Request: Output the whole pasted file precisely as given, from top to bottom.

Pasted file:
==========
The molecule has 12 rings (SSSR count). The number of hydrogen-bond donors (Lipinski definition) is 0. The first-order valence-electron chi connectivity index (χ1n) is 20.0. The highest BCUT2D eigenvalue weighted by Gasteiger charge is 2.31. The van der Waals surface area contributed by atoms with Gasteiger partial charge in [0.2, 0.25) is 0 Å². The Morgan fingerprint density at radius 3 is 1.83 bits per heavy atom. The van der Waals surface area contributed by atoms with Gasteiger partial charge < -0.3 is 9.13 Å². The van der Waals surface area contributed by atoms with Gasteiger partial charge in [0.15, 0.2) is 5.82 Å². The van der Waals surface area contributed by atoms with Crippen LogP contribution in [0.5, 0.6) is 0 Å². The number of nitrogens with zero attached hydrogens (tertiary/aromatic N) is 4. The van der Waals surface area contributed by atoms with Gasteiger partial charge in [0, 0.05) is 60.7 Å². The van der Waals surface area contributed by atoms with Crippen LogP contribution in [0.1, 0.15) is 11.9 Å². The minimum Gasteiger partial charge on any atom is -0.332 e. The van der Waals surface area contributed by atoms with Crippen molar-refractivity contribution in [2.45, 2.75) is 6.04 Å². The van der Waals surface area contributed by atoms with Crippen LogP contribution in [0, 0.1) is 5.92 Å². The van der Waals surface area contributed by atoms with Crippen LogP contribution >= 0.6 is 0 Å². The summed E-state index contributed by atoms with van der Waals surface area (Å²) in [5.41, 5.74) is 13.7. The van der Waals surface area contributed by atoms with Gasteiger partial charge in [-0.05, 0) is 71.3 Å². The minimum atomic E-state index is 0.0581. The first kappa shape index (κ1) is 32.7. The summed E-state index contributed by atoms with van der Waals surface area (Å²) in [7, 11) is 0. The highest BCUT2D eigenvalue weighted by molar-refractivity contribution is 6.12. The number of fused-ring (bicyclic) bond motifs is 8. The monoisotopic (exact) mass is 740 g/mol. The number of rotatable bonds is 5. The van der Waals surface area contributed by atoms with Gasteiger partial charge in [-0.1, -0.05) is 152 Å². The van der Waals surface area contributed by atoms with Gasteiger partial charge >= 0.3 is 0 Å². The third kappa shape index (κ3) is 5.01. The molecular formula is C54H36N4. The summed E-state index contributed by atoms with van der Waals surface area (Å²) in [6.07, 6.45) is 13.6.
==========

The molecule has 12 rings (SSSR count). The number of hydrogen-bond donors (Lipinski definition) is 0. The first-order valence-electron chi connectivity index (χ1n) is 20.0. The highest BCUT2D eigenvalue weighted by Gasteiger charge is 2.31. The van der Waals surface area contributed by atoms with Gasteiger partial charge in [0.2, 0.25) is 0 Å². The Morgan fingerprint density at radius 3 is 1.83 bits per heavy atom. The van der Waals surface area contributed by atoms with Gasteiger partial charge < -0.3 is 9.13 Å². The van der Waals surface area contributed by atoms with Gasteiger partial charge in [0.15, 0.2) is 5.82 Å². The van der Waals surface area contributed by atoms with Crippen LogP contribution in [0.5, 0.6) is 0 Å². The number of nitrogens with zero attached hydrogens (tertiary/aromatic N) is 4. The van der Waals surface area contributed by atoms with Gasteiger partial charge in [0, 0.05) is 60.7 Å². The van der Waals surface area contributed by atoms with Crippen LogP contribution in [0.1, 0.15) is 11.9 Å². The minimum Gasteiger partial charge on any atom is -0.332 e. The van der Waals surface area contributed by atoms with Crippen molar-refractivity contribution in [2.45, 2.75) is 6.04 Å². The van der Waals surface area contributed by atoms with Crippen LogP contribution in [0, 0.1) is 5.92 Å². The van der Waals surface area contributed by atoms with Crippen LogP contribution >= 0.6 is 0 Å². The summed E-state index contributed by atoms with van der Waals surface area (Å²) in [5.41, 5.74) is 13.7. The van der Waals surface area contributed by atoms with Gasteiger partial charge in [-0.05, 0) is 71.3 Å². The minimum atomic E-state index is 0.0581. The first kappa shape index (κ1) is 32.7. The summed E-state index contributed by atoms with van der Waals surface area (Å²) in [7, 11) is 0. The highest BCUT2D eigenvalue weighted by molar-refractivity contribution is 6.12. The number of fused-ring (bicyclic) bond motifs is 8. The monoisotopic (exact) mass is 740 g/mol. The number of rotatable bonds is 5. The van der Waals surface area contributed by atoms with Gasteiger partial charge in [-0.1, -0.05) is 152 Å². The van der Waals surface area contributed by atoms with Gasteiger partial charge >= 0.3 is 0 Å². The third kappa shape index (κ3) is 5.01. The molecular formula is C54H36N4. The summed E-state index contributed by atoms with van der Waals surface area (Å²) in [6.07, 6.45) is 13.6.